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Home | Library | Articles | Handle Bigger Projects

Handle Bigger Projects

by Dale Manquen
Dale was Flying Faders product manager from 1987 to 1999.

Article summary: Expanding your existing system. Detailed description of ACX features, and integrating ACX with your Flying Faders.

Featured in Audio Horizons Fall 1998 PDF 520k | Newsletter List
Flying Faders ACX Product Information

If space is at a premium in your control room and you are turning away projects due to the limited number of automated inputs in your mixing console, we have the answer to your prayers. You can now handle those bigger projects with the full-featured, moving fader channels of the Martinsound Automated Console Expander (ACX), an automated 'sidecar' that may be fully integrated with the host console's multitrack, auxiliary, stereo and solo buses, and integrates completely with Flying Faders.

Martinsound first became involved in the automated sidecar console business in 1993 with the development of the original 'Miniconsole' for film dubbing rooms. The Miniconsole offered the bare necessities for studios seeking to add more inputs to their consoles: 24 channels of fader and mute automation, with assignment switches to 6 buses. Four of these Flying Faders-automated units were built for rental, and during the next 4 years were used on over 70 major motion pictures by 11 major dubbing theaters.

We soon noticed that the projects in music recording studios were outgrowing the 60-, 72- and even 96-input consoles. Buying a new, larger console is expensive and, in many studios, there is often no space in the control room for a bigger desk. Consider, too, those studios with older 'classic' consoles that are no longer manufactured. Finding vintage modules to match their particular model of console is near impossible, not to mention the prohibitive costs of custom-engineering a larger frame.

Adding an inexpensive analog or even digital outboard mixer would seem to be the logical solution, but many studios are simply not prepared to compromise their audio quality. The engineer also loses the ability to conveniently save the automation mix information for all of the channels, making remixes a nightmare.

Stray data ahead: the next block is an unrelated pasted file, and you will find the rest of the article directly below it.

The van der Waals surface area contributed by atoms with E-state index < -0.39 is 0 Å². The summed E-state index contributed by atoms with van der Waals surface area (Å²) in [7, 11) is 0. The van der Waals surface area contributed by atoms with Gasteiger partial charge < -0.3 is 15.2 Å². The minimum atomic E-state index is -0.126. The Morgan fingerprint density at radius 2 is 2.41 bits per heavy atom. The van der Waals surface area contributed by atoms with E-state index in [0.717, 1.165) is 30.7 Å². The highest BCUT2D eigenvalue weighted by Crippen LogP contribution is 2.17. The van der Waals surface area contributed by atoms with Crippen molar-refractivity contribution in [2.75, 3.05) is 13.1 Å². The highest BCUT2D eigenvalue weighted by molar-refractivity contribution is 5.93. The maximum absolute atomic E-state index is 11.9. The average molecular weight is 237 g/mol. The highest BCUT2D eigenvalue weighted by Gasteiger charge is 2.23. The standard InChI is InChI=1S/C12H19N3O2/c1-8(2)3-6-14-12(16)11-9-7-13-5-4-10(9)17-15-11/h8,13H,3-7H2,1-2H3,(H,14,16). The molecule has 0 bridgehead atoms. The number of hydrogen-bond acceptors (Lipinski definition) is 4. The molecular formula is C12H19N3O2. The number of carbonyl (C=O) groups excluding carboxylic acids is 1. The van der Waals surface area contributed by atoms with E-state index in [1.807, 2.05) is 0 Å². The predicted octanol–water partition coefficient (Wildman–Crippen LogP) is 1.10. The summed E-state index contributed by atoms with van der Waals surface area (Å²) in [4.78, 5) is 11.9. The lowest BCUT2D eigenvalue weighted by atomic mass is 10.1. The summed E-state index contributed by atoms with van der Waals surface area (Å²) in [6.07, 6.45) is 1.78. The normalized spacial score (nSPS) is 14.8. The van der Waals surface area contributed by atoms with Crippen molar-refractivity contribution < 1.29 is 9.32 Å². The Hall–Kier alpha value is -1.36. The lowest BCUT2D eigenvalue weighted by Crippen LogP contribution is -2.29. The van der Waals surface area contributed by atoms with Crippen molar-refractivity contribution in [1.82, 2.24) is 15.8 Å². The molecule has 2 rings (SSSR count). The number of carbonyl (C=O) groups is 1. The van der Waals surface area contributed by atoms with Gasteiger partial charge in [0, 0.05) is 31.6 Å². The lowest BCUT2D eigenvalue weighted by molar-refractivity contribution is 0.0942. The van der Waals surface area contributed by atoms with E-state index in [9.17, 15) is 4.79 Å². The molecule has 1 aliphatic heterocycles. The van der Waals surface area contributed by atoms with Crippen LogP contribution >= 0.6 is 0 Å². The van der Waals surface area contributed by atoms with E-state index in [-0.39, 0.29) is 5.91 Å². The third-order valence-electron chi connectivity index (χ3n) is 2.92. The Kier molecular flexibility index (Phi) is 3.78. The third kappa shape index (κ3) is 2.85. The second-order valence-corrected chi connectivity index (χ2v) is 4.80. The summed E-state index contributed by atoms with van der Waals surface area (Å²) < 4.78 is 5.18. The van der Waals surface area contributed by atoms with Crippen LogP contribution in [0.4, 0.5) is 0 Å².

The minimal functionality of the Miniconsole was not a problem for dubbing theaters, where many of the tracks being mixed had been processed during the pre-dub stage. Music recording studios also needed more inputs, but they required more features than those offered on the Miniconsole. The situation called for a 'sidecar' that could be fully integrated into the buses and automation system of the studio's console, and with faceplate features that were closely matched to those on their own desks. The Martinsound design team responded with the ACX.

The versatile ACX input module was designed to include a 4 band equalizer with sweepable high- and low-pass filters, 4 auxiliary sends, assignment to 8 buses plus a stereo mix, panning, direct output, insert, manual mute and non-destructive solo switches. All inputs and outputs (including the direct output and the insert send and return) plus the summing buses are balanced to provide maximum noise immunity and dynamic range.

The equalizer features two switchable Q settings on the two mid-frequency bands and peak or shelf selection on the High and Low frequency ranges. The frequency and boost/cut controls are continuously variable. The two filters may be individually switched into the signal path.

Each channel strip features two line inputs with separate detented trim controls and associated screwdriver-adjustable calibration pots. The two inputs may be selected individually or summed, doubling the number of inputs that may be monitored through the console, or allowing easy comparison between two stem mixes, for example. The Input Select and Sum switches may be automated.

Complete integration with Flying Faders allows mix data for the console and the ACX to be saved as a single computer file and permits the ACX to be included in global solo and group assignments. Additionally, four module switches - Input Select, Input Sum, EQ In and Insert - may be automated with the optional events control features of Flying Faders.

A 24-channel, 48 input ACX measures just 30 inches (76.2cm) wide and only 32 inches (81.3cm) front-to-back, fitting easily into control rooms with limited available floor space. Sixteen and 32 channel frames are also available. All configurations include an extra module slot for customization.

Martinsound's Senior Vice President, Dale Manquen notes, "For the studios that are dedicated to preserving vintage analog consoles, the ACX permits the addition of more high quality channels at an affordable price. On the other hand, studios poised to make the plunge into an all-digital console may choose to hold back for a year or two while the features and pricing improve. A modest investment in an ACX will help to keep the studio competitive during the interim." ACX systems are also offered for rent.

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